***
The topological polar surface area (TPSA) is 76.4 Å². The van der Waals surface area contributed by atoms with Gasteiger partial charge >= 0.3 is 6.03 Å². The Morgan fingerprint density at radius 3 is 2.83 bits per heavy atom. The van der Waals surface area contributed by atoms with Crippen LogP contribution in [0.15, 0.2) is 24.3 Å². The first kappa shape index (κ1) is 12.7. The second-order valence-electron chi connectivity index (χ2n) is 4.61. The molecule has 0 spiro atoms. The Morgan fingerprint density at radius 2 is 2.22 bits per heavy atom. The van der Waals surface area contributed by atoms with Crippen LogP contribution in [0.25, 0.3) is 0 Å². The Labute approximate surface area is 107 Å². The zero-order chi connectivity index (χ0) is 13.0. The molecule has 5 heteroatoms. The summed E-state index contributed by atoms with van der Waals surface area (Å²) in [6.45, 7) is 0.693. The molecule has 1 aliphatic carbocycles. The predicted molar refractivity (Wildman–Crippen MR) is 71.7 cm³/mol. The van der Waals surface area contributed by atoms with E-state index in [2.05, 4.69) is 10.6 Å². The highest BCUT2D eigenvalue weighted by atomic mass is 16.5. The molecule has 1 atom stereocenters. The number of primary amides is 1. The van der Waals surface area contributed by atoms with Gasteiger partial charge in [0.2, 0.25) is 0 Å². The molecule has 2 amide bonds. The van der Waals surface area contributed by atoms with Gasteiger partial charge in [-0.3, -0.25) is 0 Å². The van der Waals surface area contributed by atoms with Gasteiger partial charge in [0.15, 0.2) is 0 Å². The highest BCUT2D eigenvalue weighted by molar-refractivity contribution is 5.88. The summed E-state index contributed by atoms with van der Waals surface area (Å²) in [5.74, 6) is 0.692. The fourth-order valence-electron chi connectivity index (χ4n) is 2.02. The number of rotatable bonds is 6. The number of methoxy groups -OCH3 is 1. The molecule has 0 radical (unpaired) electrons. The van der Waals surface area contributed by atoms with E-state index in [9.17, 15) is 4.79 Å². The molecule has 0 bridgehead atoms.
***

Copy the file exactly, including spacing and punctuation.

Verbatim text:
The topological polar surface area (TPSA) is 76.4 Å². The van der Waals surface area contributed by atoms with Gasteiger partial charge >= 0.3 is 6.03 Å². The Morgan fingerprint density at radius 3 is 2.83 bits per heavy atom. The van der Waals surface area contributed by atoms with Crippen LogP contribution in [0.15, 0.2) is 24.3 Å². The first kappa shape index (κ1) is 12.7. The second-order valence-electron chi connectivity index (χ2n) is 4.61. The molecule has 0 spiro atoms. The Morgan fingerprint density at radius 2 is 2.22 bits per heavy atom. The van der Waals surface area contributed by atoms with Crippen LogP contribution in [0.25, 0.3) is 0 Å². The Labute approximate surface area is 107 Å². The zero-order chi connectivity index (χ0) is 13.0. The molecule has 5 heteroatoms. The summed E-state index contributed by atoms with van der Waals surface area (Å²) in [6.45, 7) is 0.693. The molecule has 1 aliphatic carbocycles. The predicted molar refractivity (Wildman–Crippen MR) is 71.7 cm³/mol. The van der Waals surface area contributed by atoms with E-state index in [2.05, 4.69) is 10.6 Å². The highest BCUT2D eigenvalue weighted by atomic mass is 16.5. The molecule has 1 atom stereocenters. The number of primary amides is 1. The van der Waals surface area contributed by atoms with Gasteiger partial charge in [0.2, 0.25) is 0 Å². The molecule has 2 amide bonds. The van der Waals surface area contributed by atoms with Gasteiger partial charge in [-0.3, -0.25) is 0 Å². The van der Waals surface area contributed by atoms with Gasteiger partial charge in [0.15, 0.2) is 0 Å². The highest BCUT2D eigenvalue weighted by molar-refractivity contribution is 5.88. The summed E-state index contributed by atoms with van der Waals surface area (Å²) in [5.74, 6) is 0.692. The fourth-order valence-electron chi connectivity index (χ4n) is 2.02. The number of rotatable bonds is 6. The number of methoxy groups -OCH3 is 1. The molecule has 0 radical (unpaired) electrons. The van der Waals surface area contributed by atoms with E-state index in [9.17, 15) is 4.79 Å². The molecule has 0 bridgehead atoms.